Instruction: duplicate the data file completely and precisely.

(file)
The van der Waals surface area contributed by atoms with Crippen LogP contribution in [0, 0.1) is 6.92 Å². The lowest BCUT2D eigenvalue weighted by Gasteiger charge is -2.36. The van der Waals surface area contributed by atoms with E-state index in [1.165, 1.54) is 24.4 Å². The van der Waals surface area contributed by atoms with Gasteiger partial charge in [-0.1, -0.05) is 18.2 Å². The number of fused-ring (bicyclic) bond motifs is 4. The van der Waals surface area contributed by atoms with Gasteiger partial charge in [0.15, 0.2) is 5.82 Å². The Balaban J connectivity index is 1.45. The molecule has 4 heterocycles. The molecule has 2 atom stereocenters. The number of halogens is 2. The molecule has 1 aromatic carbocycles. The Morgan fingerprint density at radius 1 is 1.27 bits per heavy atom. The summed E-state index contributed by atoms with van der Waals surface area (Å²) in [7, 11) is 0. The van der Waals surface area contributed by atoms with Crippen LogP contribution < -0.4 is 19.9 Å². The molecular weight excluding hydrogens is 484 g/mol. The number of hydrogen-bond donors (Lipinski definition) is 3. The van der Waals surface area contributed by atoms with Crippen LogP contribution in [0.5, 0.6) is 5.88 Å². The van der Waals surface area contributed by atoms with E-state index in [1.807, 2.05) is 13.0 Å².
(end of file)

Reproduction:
The van der Waals surface area contributed by atoms with Crippen LogP contribution in [0, 0.1) is 6.92 Å². The lowest BCUT2D eigenvalue weighted by Gasteiger charge is -2.36. The van der Waals surface area contributed by atoms with E-state index in [1.165, 1.54) is 24.4 Å². The van der Waals surface area contributed by atoms with Gasteiger partial charge in [-0.1, -0.05) is 18.2 Å². The number of fused-ring (bicyclic) bond motifs is 4. The van der Waals surface area contributed by atoms with Gasteiger partial charge in [0.15, 0.2) is 5.82 Å². The Balaban J connectivity index is 1.45. The molecule has 4 heterocycles. The molecule has 2 atom stereocenters. The number of halogens is 2. The molecule has 1 aromatic carbocycles. The Morgan fingerprint density at radius 1 is 1.27 bits per heavy atom. The summed E-state index contributed by atoms with van der Waals surface area (Å²) in [7, 11) is 0. The van der Waals surface area contributed by atoms with Crippen LogP contribution < -0.4 is 19.9 Å². The molecular weight excluding hydrogens is 484 g/mol. The number of hydrogen-bond donors (Lipinski definition) is 3. The van der Waals surface area contributed by atoms with Crippen LogP contribution in [0.5, 0.6) is 5.88 Å². The van der Waals surface area contributed by atoms with E-state index in [1.807, 2.05) is 13.0 Å².